OUR ARTISTS

GEORGE BARNES
George Barnes was born July 17, 1921 in a Chicago suburb. He came from a family of professional musicians and his father, who was a guitarist taught him to play at age 9. George's original chosen instrument was the piano, which he began playing at age 6 but, when the Barnes family lost their piano as well as their house in the depression all that was left was a Sears Roebuck Silvertone guitar with an action about an inch high. George worked hard at this instrument and by the age of 12 had joined the union. He had by this time heard the records of Bix Beiderbecke featuring Joe Venuti and knew that he wanted to be a jazz musician.

Although there were few guitarists around at that time who soloed, George never wanted to play rhythm - he wanted to play melody. He had heard many of the records of Django Reinhardt but never related to him because Django sounded foreign to him. George was mostly influenced by the horn and reedmen who he played with whilst growing up in Chicago. The single greatest influence was Jimmy Noone, the Chicago clarinetist, with whom George was playing when he was 16. Other influences were Benny Goodman and Louis Armstrong. During this time George also hung around with Lonnie Johnson who taught him how to play the blues. He claimed to have been playing electric guitar from 1931 when his brother built a pickup and amplifier for him. It is not clear who the first electric guitar player was but George must, surely, have been among the first.

At 14 he formed the George Barnes Quartet and two years later made his first records under his own name - I'm Forever Blowing Bubbles and I Can't Believe That You're In Love With Me for Okeh records. At 17 he joined the staff at NBC in Chicago and became the youngest conductor/arranger they ever had. Around this time he was recording with top black blues artists such as Big Bill Broonzy often being the only white player on the date. Hughes PanassiÈ once referred to George as "the great Negro blues guitarist from Chicago." This was brought to an end in 1942, when George was drafted.

In 1951 George made the move to New York where he immediately got a contract at Decca to conduct, arrange, do backing vocals, his own albums and record dates (he said the only thing he didn't do was sweep floors!). His first gig in NY was playing opposite Tal Farlow at the Embers. George also met Carl Kress in 1951, the start of a friendship that was to result in the formation of the critically acclaimed George Barnes/Carl Kress Duo in later years. They toured the world together and made some of the finest guitar duo recordings ever. Around this time George had the Guild Guitar Company build a unique guitar to his specifications partly arising out of his dissatisfaction with the way electric guitars were prone to feedback.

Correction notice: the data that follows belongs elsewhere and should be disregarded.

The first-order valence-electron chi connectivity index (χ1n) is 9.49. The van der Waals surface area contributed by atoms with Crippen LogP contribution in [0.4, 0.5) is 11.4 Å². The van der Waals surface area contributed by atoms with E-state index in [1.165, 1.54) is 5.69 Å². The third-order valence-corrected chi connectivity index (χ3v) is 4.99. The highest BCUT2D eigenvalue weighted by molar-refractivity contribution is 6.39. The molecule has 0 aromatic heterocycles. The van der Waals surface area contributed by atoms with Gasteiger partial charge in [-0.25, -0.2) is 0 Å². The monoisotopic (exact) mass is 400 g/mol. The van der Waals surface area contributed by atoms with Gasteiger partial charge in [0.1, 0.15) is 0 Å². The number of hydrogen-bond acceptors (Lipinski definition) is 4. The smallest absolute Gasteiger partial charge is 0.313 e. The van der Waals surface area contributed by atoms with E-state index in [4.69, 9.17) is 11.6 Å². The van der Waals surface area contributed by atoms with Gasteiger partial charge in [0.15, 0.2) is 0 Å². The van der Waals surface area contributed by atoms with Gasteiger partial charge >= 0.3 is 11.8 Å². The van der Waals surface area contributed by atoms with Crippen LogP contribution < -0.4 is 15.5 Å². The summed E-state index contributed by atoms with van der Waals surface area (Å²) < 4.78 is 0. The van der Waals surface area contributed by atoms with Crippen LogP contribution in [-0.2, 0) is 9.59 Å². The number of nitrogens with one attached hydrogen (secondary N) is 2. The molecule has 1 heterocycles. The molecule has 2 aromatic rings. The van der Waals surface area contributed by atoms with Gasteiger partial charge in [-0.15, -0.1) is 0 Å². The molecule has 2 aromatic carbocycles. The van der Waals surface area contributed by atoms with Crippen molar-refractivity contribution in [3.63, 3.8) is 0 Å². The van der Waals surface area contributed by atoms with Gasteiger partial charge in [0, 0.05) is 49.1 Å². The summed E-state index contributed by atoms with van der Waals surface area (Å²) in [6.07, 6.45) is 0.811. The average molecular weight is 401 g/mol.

After Kress' death in 1965 George's next partner was to be Bucky Pizzarelli. Their 3 year partnership produced such fine albums as Guitars Pure And Honest before Bucky went on to form his own career. The next and probably the most famous of George's associations was with cornet player Ruby Braff. Together with rhythm guitarist Wayne Wright and bass player Michael Moore they formed the George Barnes/Ruby Braff Quartet, which again toured the world and delighted audiences everywhere.

George had a unique technique in playing the guitar in that he held the pick between his thumb and middle finger, claiming that it gave him more control; played with mainly down strokes and when creating vibrato he did it across the fingerboard instead of in line with the fingerboard as most guitarists do. His sound was instantly recognizable and a joy to listen to.

Before his death in 1977, George Barnesí final live performance with his Quartet was recorded and has just been released by mandolinist David Grismanís Acoustic Disc label as Donít Get Around Much Anymore. Recorded by engineer Larry Cumings, this disc captures Barnesí spirit and vitality as one of the worldís finest guitar players ever.

In 1990, David founded the Acoustic Disc label with his friend and manager, Craig Miller, and two other long-standing friends from New York, Artie and Harriet Rose. To date label has released 45 CDs, including five with Jerry Garcia, all produced or co-produced by Grisman.

David has always been a pioneer. He continues to deeply influenced several generations of musicians through his own musical explorations, and with the blossoming success of Acoustic Disc has helped make artist-owned independent labels a viable force in the modern music business.

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